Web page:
“If I were living in a Marxist dictatorship where every job paid equally, this is the work I would choose.”
– Intrinsically Motivated Manager
Motives drive behaviour. Motivations shape the action hierarchies that determine where you focus energy. The motives for rooting a behaviour are different from the spark of inspiration that spurred the initial change. Ongoing motivation usually means finding a way to enjoy the new behaviour.
There are two types of motivation, the first is intrinsic: doing something simply because it is interesting or challenging; the second is extrinsic: doing something in return for an abstract reward. Intrinsic motivation encourages high-level creativity. Intrinsic motivation is for the satisfaction of the work itself and not for an external reward. We are not alone, in the animal kingdom, when it comes to being playful and curious. Many animals engage in behaviour that is unconnected to external rewards such as food or sex.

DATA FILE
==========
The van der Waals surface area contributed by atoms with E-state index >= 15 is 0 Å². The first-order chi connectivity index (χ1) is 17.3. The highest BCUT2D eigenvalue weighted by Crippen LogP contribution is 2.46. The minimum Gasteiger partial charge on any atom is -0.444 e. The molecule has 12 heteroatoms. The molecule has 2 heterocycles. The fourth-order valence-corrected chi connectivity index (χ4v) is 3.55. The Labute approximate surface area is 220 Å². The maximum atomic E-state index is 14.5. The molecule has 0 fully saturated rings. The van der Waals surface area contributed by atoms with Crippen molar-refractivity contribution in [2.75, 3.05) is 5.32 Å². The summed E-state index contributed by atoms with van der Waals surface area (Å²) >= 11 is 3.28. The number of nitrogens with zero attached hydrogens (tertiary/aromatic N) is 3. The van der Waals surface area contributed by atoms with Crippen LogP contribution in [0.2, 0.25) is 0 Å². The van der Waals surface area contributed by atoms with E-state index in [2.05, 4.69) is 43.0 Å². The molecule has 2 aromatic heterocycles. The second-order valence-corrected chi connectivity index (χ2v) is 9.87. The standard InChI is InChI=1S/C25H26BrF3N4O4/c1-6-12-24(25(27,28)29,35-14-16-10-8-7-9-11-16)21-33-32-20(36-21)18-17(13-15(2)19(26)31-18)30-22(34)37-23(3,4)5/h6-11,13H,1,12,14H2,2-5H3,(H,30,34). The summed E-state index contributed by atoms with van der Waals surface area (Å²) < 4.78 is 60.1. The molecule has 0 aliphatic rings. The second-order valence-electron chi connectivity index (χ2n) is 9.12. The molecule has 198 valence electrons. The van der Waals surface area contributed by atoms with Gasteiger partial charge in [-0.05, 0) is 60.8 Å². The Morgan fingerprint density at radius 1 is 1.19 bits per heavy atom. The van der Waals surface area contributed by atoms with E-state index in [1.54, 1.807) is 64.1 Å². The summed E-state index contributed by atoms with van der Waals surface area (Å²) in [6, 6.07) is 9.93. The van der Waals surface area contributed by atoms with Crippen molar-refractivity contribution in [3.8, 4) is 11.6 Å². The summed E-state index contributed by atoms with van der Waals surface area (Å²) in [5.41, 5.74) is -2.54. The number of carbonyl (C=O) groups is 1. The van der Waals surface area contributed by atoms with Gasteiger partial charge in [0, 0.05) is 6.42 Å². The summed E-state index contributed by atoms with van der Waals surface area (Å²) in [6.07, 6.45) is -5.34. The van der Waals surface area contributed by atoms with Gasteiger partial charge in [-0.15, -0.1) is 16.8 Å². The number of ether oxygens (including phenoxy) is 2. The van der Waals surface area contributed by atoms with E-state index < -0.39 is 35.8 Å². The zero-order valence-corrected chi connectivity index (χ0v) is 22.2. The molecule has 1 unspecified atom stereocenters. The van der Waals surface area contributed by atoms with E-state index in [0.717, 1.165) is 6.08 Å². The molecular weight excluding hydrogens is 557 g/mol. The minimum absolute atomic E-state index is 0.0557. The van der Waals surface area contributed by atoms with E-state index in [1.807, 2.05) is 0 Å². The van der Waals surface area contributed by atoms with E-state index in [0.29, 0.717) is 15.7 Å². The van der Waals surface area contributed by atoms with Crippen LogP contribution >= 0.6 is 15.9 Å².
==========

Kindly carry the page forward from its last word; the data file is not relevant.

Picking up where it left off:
In the business world, intrinsic motivation is highly valuable because it produces the best results.
Our instinctive system is naturally exploratory. This is a major reason for mind wandering. We constantly scan our environment for fresh challenges to overcome and stretch our limits so that we can improve the accuracy of our mental map. This is the SEEKING system. The challenge journey is what fulfils people. We have a fundamental desire to improve.
- Balcetis, E. & Dunning, D. (2006). See what you want to see: Motivational influences on visual perception. Journal of Personality and Social Psychology, 92, 165-178. doi:10.1037/0022-35188.8.131.522
- Balcetis, E. & Dunning, D. (2010). Wishful seeing: More desired objects are seen as closer. Psychological Science, 21, 147-152. doi:10.1177/0956797609356283
- Custers, R., & Aarts, H. (2010). The unconscious will: How the pursuit of goals operates outside of conscious awareness. Science, 329, 47-50. doi:10.1126/science.1188595
- Veltkamp, M., Aarts, H. & Custers, R. (2008).Perception in the service of goal pursuit: Motivation to attain goals enhances the perceived size of goal-instrumental objects. Social Cognition, 26, 720-736. doi:10.1521/soco.2008.26.6.720